Non-allergic asthma

Non-allergic asthma

There are two main types of asthma: allergic asthma and non-allergic asthma. Non-allergic asthma is more common among adults than among children and the symptoms appear later in life. Women are more often affected than men and many cases of non-allergic asthma are triggered by an infection of the airways.

It is likely that both heredity and environment determine who is affected by non-allergic asthma. Scientists do not know all of the risk factors that lead to asthma, but it is well known that smoking may cause non-allergic asthma in both children and adults. Children of women who have been smoking during pregnancy are, to a larger extent, born with more narrow airways than other children. Being overweight is another risk factor associated with both allergic and non-allergic asthma and if you are both overweight and a smoker the risk of asthma is even larger. Poor ventilation, increased hygiene, air pollution and widespread use of antibiotics are also suspected to contribute to the increase of asthma over the last 25 years.

What triggers non-allergic asthma?

While allergic asthma is triggered by allergies which in most cases are hereditary, it is irritating substances called trigger factors of the environment that provoke non-allergic asthma. Even allergic people with asthma may have asthma attacks triggered by smoking or strong smells for example. 

The most common triggering factors for non-allergic asthma are:

  • Smoking
  • Infections of the respiratory tract
  • Cold air
  • Weather changes
  • Irritating substances like perfumes and exhaust fumes 
  • Physical exertion (exercise-induced asthma)
  • Certain medicines (painkillers containing acetylsalicylic acid, inflammation inhibiting painkillers within the NSAID-group, and beta blockers used for high blood pressure and heart disease)

How can I avoid triggering non-allergic asthma?

If you have asthma you should not be smoking and preferably neither should anyone else around you, at least not indoors. Tobacco smoke is the most common cause of a polluted indoor environment, and passive smoking is almost as dangerous as active smoking. The optimal solution is to avoid smoky environments completely if you can. And do not let anyone smoke around your children. 

Cold weather and dry air put a strain on the mucous membranes and are problematic for many asthmatic people. In addition, cold air circulates less, which means that there are more exhaust fumes and other pollutions in the air during wintertime. The great temperature difference between indoor and outdoor environments can also give rise to problems. This does not mean that you have to stay indoors and wait for spring if you have asthma. As long as you make sure that your asthma is well controlled by medication and you avoid cold shocks.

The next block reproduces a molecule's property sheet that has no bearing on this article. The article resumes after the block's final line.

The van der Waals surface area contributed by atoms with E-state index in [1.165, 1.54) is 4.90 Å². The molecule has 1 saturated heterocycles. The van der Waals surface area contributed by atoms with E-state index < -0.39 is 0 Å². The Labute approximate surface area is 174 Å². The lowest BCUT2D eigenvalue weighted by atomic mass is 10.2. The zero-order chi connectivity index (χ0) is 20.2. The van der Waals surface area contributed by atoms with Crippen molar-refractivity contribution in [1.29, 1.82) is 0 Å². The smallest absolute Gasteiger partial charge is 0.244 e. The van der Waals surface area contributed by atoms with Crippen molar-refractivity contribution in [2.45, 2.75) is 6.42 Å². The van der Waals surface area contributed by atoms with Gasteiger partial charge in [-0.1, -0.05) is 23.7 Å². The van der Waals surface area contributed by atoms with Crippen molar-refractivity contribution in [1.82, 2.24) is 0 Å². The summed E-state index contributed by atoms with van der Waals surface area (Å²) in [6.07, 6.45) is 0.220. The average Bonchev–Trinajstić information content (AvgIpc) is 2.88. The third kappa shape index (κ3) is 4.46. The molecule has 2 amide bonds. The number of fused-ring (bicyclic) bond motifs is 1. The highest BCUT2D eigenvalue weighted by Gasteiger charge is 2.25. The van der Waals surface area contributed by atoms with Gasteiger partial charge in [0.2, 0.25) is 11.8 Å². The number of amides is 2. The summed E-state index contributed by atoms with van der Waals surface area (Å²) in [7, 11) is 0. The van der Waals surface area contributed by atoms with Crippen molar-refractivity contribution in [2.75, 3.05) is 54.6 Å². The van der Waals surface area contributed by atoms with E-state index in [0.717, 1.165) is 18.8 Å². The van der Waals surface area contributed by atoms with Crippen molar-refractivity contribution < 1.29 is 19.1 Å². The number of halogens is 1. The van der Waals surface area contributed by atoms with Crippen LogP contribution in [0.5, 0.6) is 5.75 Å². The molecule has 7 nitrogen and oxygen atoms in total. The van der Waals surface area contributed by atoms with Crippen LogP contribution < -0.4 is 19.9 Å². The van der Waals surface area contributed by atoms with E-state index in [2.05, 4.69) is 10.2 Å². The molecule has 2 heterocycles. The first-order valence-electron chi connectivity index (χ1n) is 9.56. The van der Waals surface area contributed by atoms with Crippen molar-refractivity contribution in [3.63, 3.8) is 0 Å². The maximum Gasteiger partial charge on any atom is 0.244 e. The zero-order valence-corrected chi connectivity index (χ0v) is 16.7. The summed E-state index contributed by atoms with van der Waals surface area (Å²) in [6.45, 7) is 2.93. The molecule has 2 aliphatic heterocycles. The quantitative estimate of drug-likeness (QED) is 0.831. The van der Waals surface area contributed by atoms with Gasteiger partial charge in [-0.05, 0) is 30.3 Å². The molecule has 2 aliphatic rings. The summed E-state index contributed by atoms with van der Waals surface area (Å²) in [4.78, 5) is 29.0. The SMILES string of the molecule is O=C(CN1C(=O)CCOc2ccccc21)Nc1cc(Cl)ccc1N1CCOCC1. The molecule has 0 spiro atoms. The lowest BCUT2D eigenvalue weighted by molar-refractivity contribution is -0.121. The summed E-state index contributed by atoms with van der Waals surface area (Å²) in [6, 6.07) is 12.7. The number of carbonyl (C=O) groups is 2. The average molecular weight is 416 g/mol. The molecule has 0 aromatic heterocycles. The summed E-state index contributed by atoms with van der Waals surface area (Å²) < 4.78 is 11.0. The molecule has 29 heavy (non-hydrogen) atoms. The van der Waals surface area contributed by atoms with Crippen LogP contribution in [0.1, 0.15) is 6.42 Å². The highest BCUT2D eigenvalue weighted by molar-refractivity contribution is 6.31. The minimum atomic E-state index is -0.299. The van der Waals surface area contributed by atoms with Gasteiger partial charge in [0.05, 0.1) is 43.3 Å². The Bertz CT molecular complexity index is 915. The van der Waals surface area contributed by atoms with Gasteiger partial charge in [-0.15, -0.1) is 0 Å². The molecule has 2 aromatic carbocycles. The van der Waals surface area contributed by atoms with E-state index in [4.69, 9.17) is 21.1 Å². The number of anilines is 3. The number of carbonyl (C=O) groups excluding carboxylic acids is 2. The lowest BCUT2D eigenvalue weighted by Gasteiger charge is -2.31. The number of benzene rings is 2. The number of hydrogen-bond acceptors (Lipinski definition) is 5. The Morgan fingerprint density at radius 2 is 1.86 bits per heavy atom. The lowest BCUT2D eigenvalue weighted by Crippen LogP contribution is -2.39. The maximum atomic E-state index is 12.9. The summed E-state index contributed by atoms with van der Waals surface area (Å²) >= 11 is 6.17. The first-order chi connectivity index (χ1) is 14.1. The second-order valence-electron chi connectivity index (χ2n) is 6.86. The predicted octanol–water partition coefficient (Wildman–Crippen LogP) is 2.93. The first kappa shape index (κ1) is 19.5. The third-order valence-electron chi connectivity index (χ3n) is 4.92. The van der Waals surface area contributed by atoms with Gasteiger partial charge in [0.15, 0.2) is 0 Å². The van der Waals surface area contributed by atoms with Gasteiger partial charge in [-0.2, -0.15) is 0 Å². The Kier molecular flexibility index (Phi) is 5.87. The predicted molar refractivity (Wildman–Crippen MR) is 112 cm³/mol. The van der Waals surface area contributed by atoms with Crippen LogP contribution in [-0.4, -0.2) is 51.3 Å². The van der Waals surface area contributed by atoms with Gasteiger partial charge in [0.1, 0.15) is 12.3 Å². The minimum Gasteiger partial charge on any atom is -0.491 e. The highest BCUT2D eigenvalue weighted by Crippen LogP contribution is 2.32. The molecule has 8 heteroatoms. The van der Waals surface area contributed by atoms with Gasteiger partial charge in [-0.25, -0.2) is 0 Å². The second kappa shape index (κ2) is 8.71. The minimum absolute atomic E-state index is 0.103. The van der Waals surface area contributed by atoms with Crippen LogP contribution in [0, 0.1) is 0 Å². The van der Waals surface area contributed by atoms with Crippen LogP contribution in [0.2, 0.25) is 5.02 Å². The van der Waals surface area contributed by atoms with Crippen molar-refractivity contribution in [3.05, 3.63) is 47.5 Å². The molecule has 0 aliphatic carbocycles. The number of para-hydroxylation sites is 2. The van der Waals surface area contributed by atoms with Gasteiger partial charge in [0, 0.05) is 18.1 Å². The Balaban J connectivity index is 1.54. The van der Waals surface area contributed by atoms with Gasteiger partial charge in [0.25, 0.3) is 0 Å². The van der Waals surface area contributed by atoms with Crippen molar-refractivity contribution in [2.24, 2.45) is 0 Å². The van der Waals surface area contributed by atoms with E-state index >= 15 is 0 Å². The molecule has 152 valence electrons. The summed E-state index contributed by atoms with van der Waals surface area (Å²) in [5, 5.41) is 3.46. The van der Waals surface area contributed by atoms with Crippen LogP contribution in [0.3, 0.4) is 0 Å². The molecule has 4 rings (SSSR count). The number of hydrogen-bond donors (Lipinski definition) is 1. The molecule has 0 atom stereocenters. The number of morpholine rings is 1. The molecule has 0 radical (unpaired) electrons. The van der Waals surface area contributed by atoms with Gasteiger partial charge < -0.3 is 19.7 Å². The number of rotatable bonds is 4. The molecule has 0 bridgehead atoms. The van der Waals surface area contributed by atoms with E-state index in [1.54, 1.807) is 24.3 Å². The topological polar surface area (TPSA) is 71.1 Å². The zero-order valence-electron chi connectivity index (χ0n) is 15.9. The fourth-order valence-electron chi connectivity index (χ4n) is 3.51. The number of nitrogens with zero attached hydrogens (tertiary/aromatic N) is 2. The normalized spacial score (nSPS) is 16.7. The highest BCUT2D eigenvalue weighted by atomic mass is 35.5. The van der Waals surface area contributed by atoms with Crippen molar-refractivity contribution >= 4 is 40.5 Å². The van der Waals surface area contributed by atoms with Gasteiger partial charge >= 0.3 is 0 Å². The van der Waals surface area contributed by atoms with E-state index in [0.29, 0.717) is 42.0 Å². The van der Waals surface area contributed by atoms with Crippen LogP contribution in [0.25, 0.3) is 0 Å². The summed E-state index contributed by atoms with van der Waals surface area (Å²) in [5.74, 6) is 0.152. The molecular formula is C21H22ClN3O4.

Tips for cold days:

  • Do not rush out into the cold weather, but stop for a minute and breathe calmly through your nose until your airways have had a chance to get used to the temperature
  • If you suffer from nasal congestion it is good to treat it before going outside, in this way you will be able to breathe through both your nose and mouth
  • Cover your mouth and face with a scarf to protect you from the cold
  • Adjust your work out according to temperature. Remember that the stress of the mucous membranes increase during prolonged exposure to cold weather
  • Avoid exercising in cold air if you suffer from exercise-induced asthma since the asthma is worsened by the cold
  • Use a heat exchanger during longer outdoors stays, it helps in heating the air you breathe in. It comes either in shape of a hood that is pulled down covering your mouth and nose, or as a breathing mask

Other substances triggering asthma

As an asthmatic you should avoid using spray paints, paints and cleaning products with a strong odour when you are indoors and make sure that your home is well ventilated. You should also not use perfumes, perfumed lotions or other products with strong odours that may irritate your respiratory tract. 

UK/GEN/15/0055a         Date of preparation: December 2015

Icon family

Do you have asthma?

Is it sometimes hard for you to breathe during exercise? Do you suffer from pain or tightness in the chest, whistling sounds or a cough as you inhale cold air, or do you suffer a prolonged cough after colds?  

Read more